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Showing posts with the label Wiltons Music Hall

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Belters and bohemians: Opera Locos @Sadlers_wells

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At the start of the Opera Locos performance, the announcement says that they really are singing. You could be forgiven for wondering that, given the amplification turns up the backing track and the voices so loud that you can't always tell what's real. But this is a mostly harmless and slightly eccentric blend of opera classics fused with the occasional pop classic. However, recognising the pop tunes would help if you were over a certain age. The most recent of them dates back twenty years. It's currently playing at the Peacock Theatre .  Five performers play out a variety of archetype opera characters. There's the worn-out tenor (Jesús Álvarez), the macho baritone (Enrique Sánchez-Ramos), the eccentric counter-tenor (Michaël Kone), the dreamy soprano (María Rey-Joly) and the wild mezzo-soprano (Mayca Teba). Since my singing days, I haven't recognised these types of performers. However, once, I recall a conductor saying he wanted no mezzo-sopranos singing with the s

Songs and dancing: Three / 8:38 / Seven @WiltonMusicHall

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It was meant to be ballet with songs. But instead after the cancelling of the original programming of Seven Deadly Sins, it became songs and a little bit of choreography. But with its beautiful singing and a chance to see a new dance piece choreographed by Javier De Frutos, Three / 8:38 / Seven shows that simple (although unplanned) premises can make a for a great evening of entertainment. It’s currently at Wiltons Music Hall . The programme opens with “Three”, representing songs from Kurt Weil and Bertolt Brecht’s Threepenny Opera. Beginning with the overture, it sets the mood for the period of Weimar Berlin. It might help to understand the time and context of the piece, but by the time we’re into the Pimp’s Ballad and Mack The Knife (arguably Weil’s biggest hit) it probably doesn’t matter. Next up is the dance piece, 8:38 performed by Viviana Durante and Mbulelo Ndabeni, set to music by Bach and Weil, ending with Lotte Lenya’s version of September Song. As the two dance in s

For the boys: The Pirates of Penzance @WiltonMusicHall

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It’s still a man’s world in Cornwall. Or so it is in Sasha Reagan’s all-male version of Gilbert and Sullivan’s The Pirates of Penzance. Ten years on from it’s first presentation, the show is still full of humour, energy and resourcefullness. And staged among the period features of  Wilton’s Music Hall , it's a perfect match. Over the years I’ve missed all the all-male cast versions staged by the Union Theatre . There’s been Iolanthe, The Mikado and HMS Pinafore. Which is too bad. What they lack in feminine presence they make up with in comic timing, energy and vigour. The show never misses a chance to bring out the humour in the situation, while still remaining largely faithful to the original material. It’s a resourceful production too. Simple props like a broom turn into a horse. Which is then fed a carrot. In a most amusing way.A ladder and some fabric become a pirate ship on the high seas (or at least on English Chanel). And no doubt the all-male cast doubling a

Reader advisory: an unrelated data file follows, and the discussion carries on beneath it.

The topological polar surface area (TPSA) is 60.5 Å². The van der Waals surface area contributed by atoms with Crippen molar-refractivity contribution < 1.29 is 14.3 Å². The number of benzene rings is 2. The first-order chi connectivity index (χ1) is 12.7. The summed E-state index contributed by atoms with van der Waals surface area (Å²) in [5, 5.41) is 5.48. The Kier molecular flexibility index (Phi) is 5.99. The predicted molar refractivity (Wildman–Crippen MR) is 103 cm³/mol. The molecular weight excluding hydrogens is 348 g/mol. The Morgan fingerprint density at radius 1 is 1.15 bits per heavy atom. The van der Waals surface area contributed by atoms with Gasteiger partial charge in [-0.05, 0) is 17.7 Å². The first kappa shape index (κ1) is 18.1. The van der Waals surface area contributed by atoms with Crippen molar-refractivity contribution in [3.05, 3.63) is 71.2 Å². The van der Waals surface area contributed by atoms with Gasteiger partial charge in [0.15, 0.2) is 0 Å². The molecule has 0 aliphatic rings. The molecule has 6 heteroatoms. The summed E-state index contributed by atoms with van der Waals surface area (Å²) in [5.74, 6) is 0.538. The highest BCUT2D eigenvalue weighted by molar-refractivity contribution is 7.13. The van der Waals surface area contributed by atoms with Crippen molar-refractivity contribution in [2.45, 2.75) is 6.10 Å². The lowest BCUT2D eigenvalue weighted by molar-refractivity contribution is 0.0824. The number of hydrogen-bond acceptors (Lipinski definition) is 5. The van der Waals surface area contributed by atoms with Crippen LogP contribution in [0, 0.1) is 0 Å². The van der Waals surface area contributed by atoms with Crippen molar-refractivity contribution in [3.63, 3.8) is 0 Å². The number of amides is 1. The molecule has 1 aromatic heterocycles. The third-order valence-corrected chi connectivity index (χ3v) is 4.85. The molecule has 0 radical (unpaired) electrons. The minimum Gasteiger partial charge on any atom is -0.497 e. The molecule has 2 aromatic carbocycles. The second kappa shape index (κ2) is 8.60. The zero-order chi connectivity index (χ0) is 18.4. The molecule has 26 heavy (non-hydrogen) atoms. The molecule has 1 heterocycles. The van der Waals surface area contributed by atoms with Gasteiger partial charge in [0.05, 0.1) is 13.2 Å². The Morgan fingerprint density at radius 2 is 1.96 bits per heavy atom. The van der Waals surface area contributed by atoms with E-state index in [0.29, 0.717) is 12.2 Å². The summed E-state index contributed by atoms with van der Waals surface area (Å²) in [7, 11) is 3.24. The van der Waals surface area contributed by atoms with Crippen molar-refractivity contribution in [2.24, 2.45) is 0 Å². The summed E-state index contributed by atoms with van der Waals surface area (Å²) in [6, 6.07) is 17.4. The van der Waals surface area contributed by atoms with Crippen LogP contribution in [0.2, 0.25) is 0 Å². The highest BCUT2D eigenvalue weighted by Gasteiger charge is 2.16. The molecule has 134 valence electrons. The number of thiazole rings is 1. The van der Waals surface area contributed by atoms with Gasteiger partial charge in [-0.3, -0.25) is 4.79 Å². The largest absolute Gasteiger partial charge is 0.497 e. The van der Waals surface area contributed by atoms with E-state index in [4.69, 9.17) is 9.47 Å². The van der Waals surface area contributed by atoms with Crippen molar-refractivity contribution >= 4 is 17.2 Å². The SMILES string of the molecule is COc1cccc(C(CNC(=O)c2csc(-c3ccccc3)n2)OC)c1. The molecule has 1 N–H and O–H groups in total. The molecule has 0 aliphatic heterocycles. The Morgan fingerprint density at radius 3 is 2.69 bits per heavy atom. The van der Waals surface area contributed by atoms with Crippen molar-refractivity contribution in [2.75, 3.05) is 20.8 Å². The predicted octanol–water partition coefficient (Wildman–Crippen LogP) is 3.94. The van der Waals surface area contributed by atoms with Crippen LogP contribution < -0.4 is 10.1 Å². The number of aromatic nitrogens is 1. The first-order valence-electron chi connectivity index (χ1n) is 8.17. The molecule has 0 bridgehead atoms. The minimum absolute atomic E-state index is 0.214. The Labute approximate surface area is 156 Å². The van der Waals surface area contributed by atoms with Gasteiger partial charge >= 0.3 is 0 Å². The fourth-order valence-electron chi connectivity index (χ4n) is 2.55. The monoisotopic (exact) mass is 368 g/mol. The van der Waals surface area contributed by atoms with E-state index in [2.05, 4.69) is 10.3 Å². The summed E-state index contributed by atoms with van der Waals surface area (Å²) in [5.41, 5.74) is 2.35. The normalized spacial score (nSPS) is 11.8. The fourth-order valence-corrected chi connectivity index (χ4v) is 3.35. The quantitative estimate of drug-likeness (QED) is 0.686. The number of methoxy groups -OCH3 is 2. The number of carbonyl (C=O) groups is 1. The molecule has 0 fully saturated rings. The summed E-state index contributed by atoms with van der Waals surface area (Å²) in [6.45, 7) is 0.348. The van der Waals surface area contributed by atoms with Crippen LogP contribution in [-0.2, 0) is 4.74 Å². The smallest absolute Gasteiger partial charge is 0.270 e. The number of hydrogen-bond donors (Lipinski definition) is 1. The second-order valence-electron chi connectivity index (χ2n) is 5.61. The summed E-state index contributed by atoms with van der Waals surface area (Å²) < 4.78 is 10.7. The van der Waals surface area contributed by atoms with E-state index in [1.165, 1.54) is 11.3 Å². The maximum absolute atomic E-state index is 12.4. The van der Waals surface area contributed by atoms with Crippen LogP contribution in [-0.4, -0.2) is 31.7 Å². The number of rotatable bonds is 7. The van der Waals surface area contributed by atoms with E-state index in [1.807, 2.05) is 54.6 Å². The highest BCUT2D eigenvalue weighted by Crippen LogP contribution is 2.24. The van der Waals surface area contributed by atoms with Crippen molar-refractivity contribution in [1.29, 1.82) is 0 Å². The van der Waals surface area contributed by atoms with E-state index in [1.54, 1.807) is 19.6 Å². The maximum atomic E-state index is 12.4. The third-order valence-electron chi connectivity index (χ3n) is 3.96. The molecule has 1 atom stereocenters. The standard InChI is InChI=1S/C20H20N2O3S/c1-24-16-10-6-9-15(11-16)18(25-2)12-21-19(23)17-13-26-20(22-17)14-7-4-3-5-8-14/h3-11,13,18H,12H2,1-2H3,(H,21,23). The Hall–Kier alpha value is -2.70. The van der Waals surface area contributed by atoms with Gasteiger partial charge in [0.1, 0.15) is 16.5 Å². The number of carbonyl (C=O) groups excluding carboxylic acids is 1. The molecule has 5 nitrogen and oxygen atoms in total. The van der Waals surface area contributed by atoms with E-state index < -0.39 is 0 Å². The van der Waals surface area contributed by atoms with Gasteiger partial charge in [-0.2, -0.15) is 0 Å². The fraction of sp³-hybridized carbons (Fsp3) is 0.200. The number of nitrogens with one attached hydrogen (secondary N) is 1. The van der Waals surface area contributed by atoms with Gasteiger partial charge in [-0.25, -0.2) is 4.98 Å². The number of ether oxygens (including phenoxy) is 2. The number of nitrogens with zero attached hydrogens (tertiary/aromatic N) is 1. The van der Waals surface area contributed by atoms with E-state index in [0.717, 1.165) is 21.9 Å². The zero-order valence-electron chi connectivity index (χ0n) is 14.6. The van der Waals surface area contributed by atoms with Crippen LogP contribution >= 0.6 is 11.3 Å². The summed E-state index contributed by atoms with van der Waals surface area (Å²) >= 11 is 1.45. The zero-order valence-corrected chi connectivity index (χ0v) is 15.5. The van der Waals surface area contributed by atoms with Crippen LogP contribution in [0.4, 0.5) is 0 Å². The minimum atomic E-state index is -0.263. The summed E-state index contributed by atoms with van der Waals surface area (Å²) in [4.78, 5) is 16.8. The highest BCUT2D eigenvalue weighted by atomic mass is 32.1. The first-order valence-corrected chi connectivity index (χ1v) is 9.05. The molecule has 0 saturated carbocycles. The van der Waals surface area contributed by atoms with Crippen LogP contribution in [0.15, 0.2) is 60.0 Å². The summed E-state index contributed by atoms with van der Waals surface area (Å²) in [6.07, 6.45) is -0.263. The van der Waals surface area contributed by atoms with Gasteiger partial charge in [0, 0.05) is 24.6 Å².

Sing like nobody’s watching: Songs for Nobodies @WiltonMusicHall

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Songs for Nobodies starts as if it is a theatrical happening. There’s a hush at Wilton’s Music Hall as it descends into darkness. And when the lights go up there is a small, middle aged woman on stage looking somewhat meek. But soon there is an astounding transformation as she channels a range of musical greats. Mimicking their style and intonation. Starting with Judy Garland, then Patsy Cline, Edith Piaf, Billie Holiday and finally Maria Callas. It’s thrilling and bewildering.  The piece is billed as a play with music by Joanna Murray-Smith, created to suit the vocal talents of Australian singer Bernadette Robinson. The premise is that a series of “nobodies” whose lives briefly intersect with these stars. There’s the lady, Beatrice who fixes Judy Garland’s hem and the usher Pearl who becomes backup to Patsy Cline and so on.  It’s clear that Robinson has a unique talent and she holds your attention. And the production shines in Wilton’s music hall.  The faded grandeur of the venue ble

Some old goose: Mother Goose @wiltonmusichall

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A terrific cast, a fun story and the fabulous atmosphere of Wiltons Music Hall make Mother Goose a panto not to miss this season. Well, if you like that sort of thing... Roy Hudd writes and stars as the Pantomime Dame Mother Goose. She is an old woman who befriends a rather large and lonely goose. In return the goose gives her riches beyond her wildest dreams. Naturally being a poor old woman of meagre means it goes to her head. She sells her soul and her goose and ends up looking as it she should be in The Only Way Is Essex. It is an odd story for a pantomime, but it's clear that Hudd and his wife, director Debbie Flitcroft, know the essence of good panto. There is a battle between good and evil, spectacular costumes, audience participation. Not to mention a mix of songs and some pretty hoary jokes and ad-libs.